Many people believe that if you apply for Canadian spousal sponsorship you’ll sign some forms, provide a few documents and be approved just like that. After all they aren’t reviewing your work or educational history and language tests are not required.
While it is true that a spousal sponsorship application is not reviewing your career history, they are evaluating if your relationship to your spouse is genuine, regardless if you are married, common-law, or conjugal partners. A genuine relationship, as per the visa office, should follow a “logical progression of how the couple meets and gets married”.
It’s important to remember that the visa officer reviewing your file isn’t out to get you. They will do their best to assess your case and take into account cultural practices, both by country and even regionally. They also serve another valuable purpose and that is to protect the Canadian immigration system from unscrupulous individuals whose primary reason for their relationship is for immigration purposes. This guide will outline some of the indicators, or “red flags”, visa officers use to determine if your relationship is what they call a “marriage of convenience”.
A marriage or common-law relationship whose sole purpose is to let the sponsored spouse or partner immigrate to Canada.
Some of these red flags are obvious indicators of marriage fraud. For example, you should expect a greater degree of scrutiny on your application if you and your partner do not share a common language to communicate, or you did not meet your husband or wife in person before your marriage. Major differences in age and values can also create warning flags. Scrutiny may be higher when a marriage is from a country that requires a visitor’s visa to enter Canada.
Even if you are not from one of these countries but you are from a region or city where occurrence of fraud is high, this can still be viewed as an indicator that your file should receive additional analysis. Previously refused applications for Canadian refugee or other temporary status in Canada will also be a major red flag, but not necessarily a deal breaker for your application. Insufficient or contradictory documentation can lead to delays or all out refusal of your application.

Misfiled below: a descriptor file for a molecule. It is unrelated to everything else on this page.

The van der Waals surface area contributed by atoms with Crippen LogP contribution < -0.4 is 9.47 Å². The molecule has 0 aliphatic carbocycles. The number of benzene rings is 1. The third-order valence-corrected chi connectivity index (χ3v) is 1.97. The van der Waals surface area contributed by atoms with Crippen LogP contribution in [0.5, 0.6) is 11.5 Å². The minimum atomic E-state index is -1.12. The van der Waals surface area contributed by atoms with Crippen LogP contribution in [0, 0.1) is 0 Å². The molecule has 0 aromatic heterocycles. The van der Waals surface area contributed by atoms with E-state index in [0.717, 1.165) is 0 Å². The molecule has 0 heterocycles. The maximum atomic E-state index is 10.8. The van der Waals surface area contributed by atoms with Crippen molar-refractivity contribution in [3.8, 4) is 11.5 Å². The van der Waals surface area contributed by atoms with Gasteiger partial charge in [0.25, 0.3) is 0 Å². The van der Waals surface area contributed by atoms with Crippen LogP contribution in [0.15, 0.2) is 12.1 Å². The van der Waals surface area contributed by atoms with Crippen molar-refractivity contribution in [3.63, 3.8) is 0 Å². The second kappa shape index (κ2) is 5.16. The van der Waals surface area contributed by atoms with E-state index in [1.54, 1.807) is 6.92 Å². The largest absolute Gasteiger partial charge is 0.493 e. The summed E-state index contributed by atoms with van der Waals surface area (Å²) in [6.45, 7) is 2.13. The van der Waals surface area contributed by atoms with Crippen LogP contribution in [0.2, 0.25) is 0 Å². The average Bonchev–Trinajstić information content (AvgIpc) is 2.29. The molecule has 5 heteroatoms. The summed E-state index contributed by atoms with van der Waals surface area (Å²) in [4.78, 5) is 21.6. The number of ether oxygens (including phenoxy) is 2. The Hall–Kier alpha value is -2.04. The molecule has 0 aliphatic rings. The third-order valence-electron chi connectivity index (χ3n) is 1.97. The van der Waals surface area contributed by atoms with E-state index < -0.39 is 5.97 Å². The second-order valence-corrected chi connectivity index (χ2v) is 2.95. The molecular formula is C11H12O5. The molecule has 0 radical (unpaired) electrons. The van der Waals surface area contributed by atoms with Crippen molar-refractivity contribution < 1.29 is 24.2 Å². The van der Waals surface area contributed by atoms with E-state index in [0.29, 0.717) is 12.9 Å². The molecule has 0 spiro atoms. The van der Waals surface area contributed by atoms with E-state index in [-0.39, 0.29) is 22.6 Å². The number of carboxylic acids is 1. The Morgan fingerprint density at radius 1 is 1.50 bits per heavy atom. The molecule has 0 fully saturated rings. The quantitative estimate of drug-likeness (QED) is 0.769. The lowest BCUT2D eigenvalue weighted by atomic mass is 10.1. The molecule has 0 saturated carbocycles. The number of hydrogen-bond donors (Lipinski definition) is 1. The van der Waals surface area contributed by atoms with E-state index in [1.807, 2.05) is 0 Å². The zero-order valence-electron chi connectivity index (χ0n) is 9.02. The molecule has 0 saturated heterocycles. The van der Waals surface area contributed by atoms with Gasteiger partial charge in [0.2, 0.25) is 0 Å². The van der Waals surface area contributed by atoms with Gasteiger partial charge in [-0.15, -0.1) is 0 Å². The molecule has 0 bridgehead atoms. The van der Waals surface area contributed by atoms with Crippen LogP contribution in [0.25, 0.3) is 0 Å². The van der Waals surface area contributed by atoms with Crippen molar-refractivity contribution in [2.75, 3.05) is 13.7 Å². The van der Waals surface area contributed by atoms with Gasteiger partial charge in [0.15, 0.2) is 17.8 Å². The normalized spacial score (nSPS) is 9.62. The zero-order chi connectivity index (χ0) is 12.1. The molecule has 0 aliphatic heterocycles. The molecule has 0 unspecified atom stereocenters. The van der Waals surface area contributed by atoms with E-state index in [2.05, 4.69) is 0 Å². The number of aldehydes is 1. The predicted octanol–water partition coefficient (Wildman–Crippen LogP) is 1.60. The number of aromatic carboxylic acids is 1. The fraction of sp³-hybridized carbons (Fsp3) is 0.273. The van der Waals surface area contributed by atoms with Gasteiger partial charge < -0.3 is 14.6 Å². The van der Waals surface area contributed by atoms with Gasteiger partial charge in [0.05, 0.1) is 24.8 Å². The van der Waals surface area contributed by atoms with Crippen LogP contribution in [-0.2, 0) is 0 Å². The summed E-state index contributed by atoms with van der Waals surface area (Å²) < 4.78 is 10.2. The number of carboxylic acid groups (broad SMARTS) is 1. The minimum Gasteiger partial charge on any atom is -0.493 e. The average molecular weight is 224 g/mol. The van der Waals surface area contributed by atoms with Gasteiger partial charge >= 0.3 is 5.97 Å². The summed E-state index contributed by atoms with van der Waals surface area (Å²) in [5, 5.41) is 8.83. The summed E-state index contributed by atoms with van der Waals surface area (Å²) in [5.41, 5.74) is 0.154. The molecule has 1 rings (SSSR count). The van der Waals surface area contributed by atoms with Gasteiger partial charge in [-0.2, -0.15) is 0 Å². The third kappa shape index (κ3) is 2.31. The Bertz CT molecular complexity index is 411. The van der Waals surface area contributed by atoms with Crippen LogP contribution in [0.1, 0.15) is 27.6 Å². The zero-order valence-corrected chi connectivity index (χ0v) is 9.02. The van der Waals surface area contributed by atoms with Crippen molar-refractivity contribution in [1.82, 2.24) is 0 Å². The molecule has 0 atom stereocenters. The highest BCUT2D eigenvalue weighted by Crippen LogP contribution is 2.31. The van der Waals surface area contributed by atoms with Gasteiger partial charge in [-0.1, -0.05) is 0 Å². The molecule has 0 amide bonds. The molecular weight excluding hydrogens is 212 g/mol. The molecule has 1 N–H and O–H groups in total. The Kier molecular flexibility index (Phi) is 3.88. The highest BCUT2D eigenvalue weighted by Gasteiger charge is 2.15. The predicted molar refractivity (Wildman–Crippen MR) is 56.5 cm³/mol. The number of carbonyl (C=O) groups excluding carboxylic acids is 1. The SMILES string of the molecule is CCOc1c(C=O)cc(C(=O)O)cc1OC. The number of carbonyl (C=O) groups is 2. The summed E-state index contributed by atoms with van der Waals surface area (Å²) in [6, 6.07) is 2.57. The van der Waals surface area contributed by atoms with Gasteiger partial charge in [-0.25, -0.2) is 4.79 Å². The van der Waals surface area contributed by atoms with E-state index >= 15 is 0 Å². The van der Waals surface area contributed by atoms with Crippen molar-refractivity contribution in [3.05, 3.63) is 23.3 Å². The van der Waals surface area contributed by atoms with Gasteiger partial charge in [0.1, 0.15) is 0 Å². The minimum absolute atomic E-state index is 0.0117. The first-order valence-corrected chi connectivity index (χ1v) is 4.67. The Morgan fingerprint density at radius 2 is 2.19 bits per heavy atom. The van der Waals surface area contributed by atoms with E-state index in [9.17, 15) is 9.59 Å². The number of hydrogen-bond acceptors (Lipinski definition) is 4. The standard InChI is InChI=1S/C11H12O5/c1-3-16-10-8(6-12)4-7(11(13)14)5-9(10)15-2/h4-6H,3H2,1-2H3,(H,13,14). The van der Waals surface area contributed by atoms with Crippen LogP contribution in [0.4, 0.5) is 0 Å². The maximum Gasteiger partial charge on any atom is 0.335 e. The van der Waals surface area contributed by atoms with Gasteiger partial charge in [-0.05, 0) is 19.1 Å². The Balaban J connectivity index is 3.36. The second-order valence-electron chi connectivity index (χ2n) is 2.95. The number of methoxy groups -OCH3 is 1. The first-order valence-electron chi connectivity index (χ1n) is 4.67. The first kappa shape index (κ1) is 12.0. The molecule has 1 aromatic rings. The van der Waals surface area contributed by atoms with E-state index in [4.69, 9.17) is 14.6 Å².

Not knowing intimate details about your partner like previous marriages and divorces or even the colour of their toothbrush or what brand of makeup they use could serve as indicators that a relationship might not be genuine. In the same vein as insufficient documentation, too much documentation can be a problem too. Dozens of love letters that express nothing but love and admiration for each other could actually lower your credibility because it could be seen as though the letters were written for the visa officer, for immigration purposes, not for your partner.
The moral of the story here is that if you have a genuinely loving relationship, you should be fine. But there is always a chance that something could go wrong. A Canadian immigration attorney can give you the peace of mind that someone is watching out for your case, reviewing every piece of documentation that is submitted and advise you of the risks involved in your application and how best to confront them, head-on, to alleviate any concerns the visa officer may have about your relationship and application for spousal sponsorship.
Canada recognizes three types of relationships as valid for spousal sponsorship:
Married couples (spouses) are legally married. If the marriage took place outside of Canada, the marriage must be valid both under Canadian law and under local laws. A common-law partner is someone who have been living with for at least a year, while in a committed relationship. A roommate is not a common-law partner, regardless of how long you have been living together, unless you are in a romantic, committed relationship with them.
A conjugal partner is someone you have been in a romantic, committed relationship with for at least a year, but there are significant barriers preventing you from living together. For Canadian immigration purposes, a fiance, or girlfriend or boyfriend, is not a sufficient relationship for sponsorship, unless they meet the definition of common-law or conjugal.
Whenever you sponsor a family member to Canada, you must sign an undertaking, in which you promise to provide financial support for the basic needs of your sponsored family member. The length of the undertaking depends on the category of sponsorship. For spousal sponsorship (including spouses and common-law or conjugal partners), the length of the undertaking is 3 years from the day the sponsored individual becomes a Canadian permanent resident.
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